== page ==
The COVID pandemic has hit almost every family and business across the world. In Belize, the shock was felt primarily in the tourism sector, but even quasi-governmental organizations, such as the Social Security Board, were not spared. During a Social Security event today, General Manager of Social Security's Corporate Customer Relations Services, Chandra Nisbet-Cansino told News Five that the biggest challenge for them during COVID was ensuring continuous service for customers.

Chandra Nisbet-Cansino, Gen. Mgr., Corporate Customer Relations Services, S.S.B.

"At no time did we close our doors, proverbially speaking because there was a point when there was a shut down. So we quickly moved online to facilitate the benefits processing and the registration processing. So that was our biggest challenge because we had to move quickly and we had to be as effective as we usually are to meet our service standards. We did overcome this challenge by ensuring continuous communication with the customers but we never ever closed Social Security for services."

S.S.B. Had a Shortfall of $20M Largely due to Tourism Downturn

And while S.S.B. was able to keep its services running for its customers, it did not meet its budgetary projections for collections last year. Cansino explained that S.S.B. makes these projections based on employers' contributions from year to year. Coupled with that, S.S.B. had to pay out huge amounts for COVID illnesses.

Chandra Nisbet-Cansino, Gen. Mgr., Corporate Customer Relations Services, S.S.B.
"We had a shortfall of about twenty million dollars for 2020 and of course, most of that came out of the tourism industry, so because the businesses and the hotels and the resorts closed down, they did not contribute to Social Security as they would have. So it was a shortfall of around twenty million dollars for 2020."

"And then in addition to that, S.S.B. also had to pay out to COVID patients, right? That is an added expense?"

Chandra Nisbet-Cansino
"Yes, that - I wouldn't call it an added expense. It's certainly a benefit that if the customers qualify, they are entitled to get. So we had - what we did notice was a lot of other claims for sickness benefits went really low. For example, for the flu and other more common illnesses, those went down and then COVID went up."

Cansino says S.S.B. is still in the process of finalizing its figures for 2020 in its annual financial report.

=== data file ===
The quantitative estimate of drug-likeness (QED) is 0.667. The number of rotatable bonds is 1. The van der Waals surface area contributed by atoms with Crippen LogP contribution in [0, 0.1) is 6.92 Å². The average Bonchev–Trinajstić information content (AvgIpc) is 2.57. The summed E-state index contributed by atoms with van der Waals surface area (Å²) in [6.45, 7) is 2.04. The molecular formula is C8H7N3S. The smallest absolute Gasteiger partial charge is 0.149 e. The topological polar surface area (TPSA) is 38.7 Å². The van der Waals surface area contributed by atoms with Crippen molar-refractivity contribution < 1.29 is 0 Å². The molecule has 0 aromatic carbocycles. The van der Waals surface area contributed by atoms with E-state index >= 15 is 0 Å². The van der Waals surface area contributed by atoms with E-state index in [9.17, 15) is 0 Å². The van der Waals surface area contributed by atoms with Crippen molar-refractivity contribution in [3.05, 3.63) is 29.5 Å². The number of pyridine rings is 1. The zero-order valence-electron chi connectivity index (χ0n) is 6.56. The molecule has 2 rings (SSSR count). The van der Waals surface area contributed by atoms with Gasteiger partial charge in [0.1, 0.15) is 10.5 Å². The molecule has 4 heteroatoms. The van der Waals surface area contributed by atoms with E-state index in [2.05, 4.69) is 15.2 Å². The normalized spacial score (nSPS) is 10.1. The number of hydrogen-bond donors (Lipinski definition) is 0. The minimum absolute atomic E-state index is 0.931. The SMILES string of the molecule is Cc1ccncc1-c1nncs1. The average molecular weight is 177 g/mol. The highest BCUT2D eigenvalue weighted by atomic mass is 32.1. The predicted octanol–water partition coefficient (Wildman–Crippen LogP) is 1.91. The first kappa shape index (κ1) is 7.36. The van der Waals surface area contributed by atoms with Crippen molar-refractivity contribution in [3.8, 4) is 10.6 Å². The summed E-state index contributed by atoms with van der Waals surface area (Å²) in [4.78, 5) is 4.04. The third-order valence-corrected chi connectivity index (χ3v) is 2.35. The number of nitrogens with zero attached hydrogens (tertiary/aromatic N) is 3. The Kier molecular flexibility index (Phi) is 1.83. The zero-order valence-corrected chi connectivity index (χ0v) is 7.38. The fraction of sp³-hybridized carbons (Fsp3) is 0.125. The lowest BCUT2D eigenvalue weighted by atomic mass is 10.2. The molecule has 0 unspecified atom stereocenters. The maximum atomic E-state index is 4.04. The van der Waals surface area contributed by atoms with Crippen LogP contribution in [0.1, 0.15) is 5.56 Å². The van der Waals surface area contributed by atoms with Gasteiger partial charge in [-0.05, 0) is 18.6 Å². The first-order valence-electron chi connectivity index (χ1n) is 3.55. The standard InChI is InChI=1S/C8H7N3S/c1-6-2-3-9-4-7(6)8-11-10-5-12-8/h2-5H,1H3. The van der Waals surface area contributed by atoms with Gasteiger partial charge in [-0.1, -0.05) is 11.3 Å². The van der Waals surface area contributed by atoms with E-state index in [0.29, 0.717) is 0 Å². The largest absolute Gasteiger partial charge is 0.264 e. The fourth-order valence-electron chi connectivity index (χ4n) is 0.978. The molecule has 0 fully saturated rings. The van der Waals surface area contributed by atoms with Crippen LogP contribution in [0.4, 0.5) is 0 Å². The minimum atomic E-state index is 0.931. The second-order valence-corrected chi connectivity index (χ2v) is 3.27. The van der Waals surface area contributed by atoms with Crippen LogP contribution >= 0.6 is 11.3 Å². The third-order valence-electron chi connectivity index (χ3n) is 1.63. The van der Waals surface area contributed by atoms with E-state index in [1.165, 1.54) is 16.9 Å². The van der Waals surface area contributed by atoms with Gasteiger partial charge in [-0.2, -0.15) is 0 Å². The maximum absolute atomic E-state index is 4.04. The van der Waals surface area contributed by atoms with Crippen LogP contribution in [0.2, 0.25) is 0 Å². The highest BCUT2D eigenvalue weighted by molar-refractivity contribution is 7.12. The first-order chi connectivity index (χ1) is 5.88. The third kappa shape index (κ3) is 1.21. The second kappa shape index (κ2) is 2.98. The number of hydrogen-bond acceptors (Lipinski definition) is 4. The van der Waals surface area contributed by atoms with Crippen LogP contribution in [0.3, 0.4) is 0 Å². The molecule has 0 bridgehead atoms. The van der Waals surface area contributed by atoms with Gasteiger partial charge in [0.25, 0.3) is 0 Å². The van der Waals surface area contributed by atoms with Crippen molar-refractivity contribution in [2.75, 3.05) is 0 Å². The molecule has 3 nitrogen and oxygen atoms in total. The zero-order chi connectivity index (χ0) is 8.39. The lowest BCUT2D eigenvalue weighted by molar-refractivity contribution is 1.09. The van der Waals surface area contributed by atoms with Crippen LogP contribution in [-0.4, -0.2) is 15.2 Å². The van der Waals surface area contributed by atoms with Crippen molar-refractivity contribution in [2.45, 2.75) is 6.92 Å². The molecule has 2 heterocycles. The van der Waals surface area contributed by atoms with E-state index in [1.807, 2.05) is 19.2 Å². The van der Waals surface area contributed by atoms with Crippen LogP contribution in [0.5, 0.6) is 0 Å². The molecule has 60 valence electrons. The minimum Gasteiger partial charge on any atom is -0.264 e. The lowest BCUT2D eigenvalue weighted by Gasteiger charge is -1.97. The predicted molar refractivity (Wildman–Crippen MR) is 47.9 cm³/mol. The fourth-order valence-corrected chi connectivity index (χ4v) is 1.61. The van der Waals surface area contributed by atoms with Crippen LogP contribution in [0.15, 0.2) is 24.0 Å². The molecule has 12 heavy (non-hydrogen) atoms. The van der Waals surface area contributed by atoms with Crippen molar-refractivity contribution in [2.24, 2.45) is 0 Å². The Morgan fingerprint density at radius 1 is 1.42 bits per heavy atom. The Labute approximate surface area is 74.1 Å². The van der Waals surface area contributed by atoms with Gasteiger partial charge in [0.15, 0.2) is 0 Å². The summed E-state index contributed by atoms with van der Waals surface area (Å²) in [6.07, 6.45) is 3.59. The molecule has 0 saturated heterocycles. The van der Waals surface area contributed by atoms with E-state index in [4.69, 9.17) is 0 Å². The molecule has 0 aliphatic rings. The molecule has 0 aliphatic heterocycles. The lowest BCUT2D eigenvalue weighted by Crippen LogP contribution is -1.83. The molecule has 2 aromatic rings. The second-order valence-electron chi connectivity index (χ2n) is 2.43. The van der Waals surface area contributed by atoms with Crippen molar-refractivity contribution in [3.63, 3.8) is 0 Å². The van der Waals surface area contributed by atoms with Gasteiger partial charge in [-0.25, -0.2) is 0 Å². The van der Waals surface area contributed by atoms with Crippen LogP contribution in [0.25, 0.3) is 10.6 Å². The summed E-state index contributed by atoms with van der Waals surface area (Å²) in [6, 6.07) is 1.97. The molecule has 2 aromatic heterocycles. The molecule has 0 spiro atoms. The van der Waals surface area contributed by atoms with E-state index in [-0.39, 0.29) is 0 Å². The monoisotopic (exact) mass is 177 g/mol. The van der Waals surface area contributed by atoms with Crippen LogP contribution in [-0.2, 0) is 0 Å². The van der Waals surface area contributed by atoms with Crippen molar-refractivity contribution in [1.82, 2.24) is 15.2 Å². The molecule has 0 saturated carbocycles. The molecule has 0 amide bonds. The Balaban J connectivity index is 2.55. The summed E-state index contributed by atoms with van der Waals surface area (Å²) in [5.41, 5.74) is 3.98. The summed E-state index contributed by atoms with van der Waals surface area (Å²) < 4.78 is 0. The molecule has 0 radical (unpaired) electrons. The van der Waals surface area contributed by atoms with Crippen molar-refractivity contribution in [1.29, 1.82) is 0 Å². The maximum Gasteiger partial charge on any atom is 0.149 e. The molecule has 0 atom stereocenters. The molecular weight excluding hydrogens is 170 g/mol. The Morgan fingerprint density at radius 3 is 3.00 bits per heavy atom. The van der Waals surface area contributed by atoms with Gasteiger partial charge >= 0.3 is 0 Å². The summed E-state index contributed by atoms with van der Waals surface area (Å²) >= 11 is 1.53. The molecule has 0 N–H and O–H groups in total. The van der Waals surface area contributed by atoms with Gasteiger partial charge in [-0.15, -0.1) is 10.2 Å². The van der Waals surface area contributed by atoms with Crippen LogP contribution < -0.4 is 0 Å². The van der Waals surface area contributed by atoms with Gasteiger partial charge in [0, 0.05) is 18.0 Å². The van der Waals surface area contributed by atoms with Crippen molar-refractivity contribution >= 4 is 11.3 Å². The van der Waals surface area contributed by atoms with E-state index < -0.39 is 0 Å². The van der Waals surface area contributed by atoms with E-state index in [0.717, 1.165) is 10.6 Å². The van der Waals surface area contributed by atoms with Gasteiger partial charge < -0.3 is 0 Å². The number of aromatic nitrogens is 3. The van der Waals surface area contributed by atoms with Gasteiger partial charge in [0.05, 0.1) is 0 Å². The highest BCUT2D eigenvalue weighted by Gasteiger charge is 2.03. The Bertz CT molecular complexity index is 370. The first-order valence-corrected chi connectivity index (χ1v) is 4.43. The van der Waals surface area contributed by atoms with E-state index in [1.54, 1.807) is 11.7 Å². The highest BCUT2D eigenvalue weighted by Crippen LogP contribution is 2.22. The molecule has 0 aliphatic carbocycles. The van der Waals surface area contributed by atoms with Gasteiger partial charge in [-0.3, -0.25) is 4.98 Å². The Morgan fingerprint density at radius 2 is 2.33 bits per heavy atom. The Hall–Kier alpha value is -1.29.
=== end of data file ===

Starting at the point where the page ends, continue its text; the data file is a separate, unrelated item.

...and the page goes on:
S.S.B. Hoping Deferred 1% Increase in Contributions Can Begin Soon

The shortfall that Cansino spoke of and the huge payouts the S.S.B. has had to make have placed the S.S.B. in a precarious position. Now that the economy is gradually rebounding, S.S.B. says the planned one percent increase that was deferred due to COVID is needed even more than it was in pre-COVID times.

Chandra Cansino, Gen. Mgr., Corporate Customer Relations Services, S.S.B.
"I think the plan is to put a request to the Prime Minister under whose Ministry we fall, to see if the one percent will be implemented in January of 2022."

Marion Ali
"Might there be concerns still coming from employers and employees, considering that we're still not back to where we were pre-COVID era and some people are still not making what they were then and some businesses are not doing as well as well as then."

Chandra Nisbet-Cansino
"Yes, most certainly, we expect that to be a part of the dialogue and so I think probably the Ministry of Finance themselves will have to look at all of the different circumstances and be able to let us know if indeed we would be able to implement the last part of the contribution reform for 2022."

Marion Ali
"And if that's not possible just yet, then how will S.S.B. manage?"

Chandra Nisbet-Cansino
"Well, it puts us in a critical state again because remember the reform is based on sustainability."

Currently, under the contributions reform, employers and employees are paying nine percent of employees' insurable earnings. S.S.B. estimates it will pay out some ninety-eight million dollars by the end of this year, mostly in pensions. News Five will bring you the Social Security Fund's scholarship signing event later in this newscast.

Channel 5